In real life, they discovered that it was a fraud, but here, they play it as true. The film is okay. Not fantastic, but okay.
Steenburgen is pretty solid in the role. I think she was really good here. I wouldn’t vote for it, because to me it wasn’t a performance that was unquestionably the winner, and if something isn’t unquestionably the best, then I take the quality of film into account as well. And to me, Moriarty wins that battle hands down (performance and film quality), so I vote for her over Steenburgen. Though Steenburgen’s had the better career, so I get why her winning is the better decision historically. But I can’t vote for her. I just didn’t like it enough to vote for it.
My Thoughts: To me, Cathy Moriarty clearly gave the best performance in the category. So I vote for her. I don’t care so much about the end result, just because — Mary Steenburgen’s had a nice career. So I’m cool with her winning. But I’m still voting for Moriarty. To me, she was best.
My Vote: Moriarty
Should Have Won: Moriarty
Is the result acceptable?: Yeah. It’s not a major enough decision to where it could be bad. Moriarty gave the better performance, but Steenburgen had the better career. So, it evens out historically. It’s fine.
Performances I suggest you see: Raging Bull. If you haven’t seen this, you’re dead to both me and the world. And you don’t really like movies.
Private Benjamin is a great film. It’s very funny. One of the better comedies of the 80s, and one of the better female-driven comedies of recent times. There are very few comedies with female stars that are truly good. Usually they fall into stereotype. This one doesn’t, really. It’s pretty funny all the way through. And if it’s not laugh out loud funny, it’s engaging. It works. It’s a good film. Check it out.
Inside Moves is actually a very fascinating film. It shifts gears quite a bit. I’m not quite sure what it’s supposed to be, but it’s totally engaging all the way through. I recommend this one, just because it’s so different. A lot of people might not like this, but there will definitely be a few people who really do, and that’s why I’m recommending this. Because it’s very good, and very unlike most other films.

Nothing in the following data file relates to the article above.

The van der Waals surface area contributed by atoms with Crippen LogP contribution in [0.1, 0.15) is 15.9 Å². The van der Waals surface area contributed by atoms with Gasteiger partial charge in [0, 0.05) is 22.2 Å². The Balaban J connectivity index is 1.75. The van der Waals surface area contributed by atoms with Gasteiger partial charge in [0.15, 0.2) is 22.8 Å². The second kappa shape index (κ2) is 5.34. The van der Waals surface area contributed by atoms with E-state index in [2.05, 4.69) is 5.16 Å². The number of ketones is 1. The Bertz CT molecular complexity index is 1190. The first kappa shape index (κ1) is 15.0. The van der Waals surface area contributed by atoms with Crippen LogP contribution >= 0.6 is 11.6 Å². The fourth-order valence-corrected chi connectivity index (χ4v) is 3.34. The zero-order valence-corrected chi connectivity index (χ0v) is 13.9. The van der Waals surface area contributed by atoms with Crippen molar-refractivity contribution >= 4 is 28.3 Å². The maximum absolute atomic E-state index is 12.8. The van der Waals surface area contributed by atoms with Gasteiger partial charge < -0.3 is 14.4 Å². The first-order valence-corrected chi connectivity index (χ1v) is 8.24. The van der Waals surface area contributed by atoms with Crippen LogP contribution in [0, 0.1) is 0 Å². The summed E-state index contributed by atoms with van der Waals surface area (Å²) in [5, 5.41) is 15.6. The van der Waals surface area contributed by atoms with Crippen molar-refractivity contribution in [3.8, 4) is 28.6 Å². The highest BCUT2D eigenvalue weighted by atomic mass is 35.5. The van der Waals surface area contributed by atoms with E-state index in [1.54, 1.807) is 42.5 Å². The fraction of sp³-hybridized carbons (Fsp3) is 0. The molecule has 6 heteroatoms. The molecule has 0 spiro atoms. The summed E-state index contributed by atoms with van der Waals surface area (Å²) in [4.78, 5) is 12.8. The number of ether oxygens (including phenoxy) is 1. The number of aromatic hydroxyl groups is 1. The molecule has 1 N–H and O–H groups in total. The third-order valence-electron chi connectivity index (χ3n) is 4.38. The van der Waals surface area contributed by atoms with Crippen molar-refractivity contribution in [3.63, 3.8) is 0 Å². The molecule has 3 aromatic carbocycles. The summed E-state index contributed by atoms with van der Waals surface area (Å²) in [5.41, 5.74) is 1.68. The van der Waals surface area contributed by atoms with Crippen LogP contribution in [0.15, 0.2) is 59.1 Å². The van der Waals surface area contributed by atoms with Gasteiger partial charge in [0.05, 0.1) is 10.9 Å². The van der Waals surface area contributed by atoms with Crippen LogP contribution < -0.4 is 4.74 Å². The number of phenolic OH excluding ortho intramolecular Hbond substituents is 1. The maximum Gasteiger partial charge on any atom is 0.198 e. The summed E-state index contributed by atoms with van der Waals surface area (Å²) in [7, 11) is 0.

Melvin and Howard has its moments, but, I was expecting a lot more Howard and a lot less Melvin. And that wasn’t the case. I kind of tuned out midway through. But I still give it a minor recommendation just because — I don’t know. Oscar winner, maybe? Most people probably wouldn’t care for this, though. Hell, I didn’t even particularly care for this. But the Robards bit at the beginning was pretty funny, so I’ll mention it for that. And Mary Steenburgen is naked in this, if you care about that sort of thing.
Resurrection — not that great a film overall, but an interesting concept. It’s very stagy, looks like a Lifetime movie, but the concept is intriguing. And it wasn’t totally awful. I didn’t particularly care for it, though. I guess I’m mentioning because — maybe someone will see this because of it, and maybe they’ll see something in the concept and end up taking the concept and creating a better film than this out of it. It’s possible, so why not mention it? I didn’t much care for it, though.
5) Le Gallienne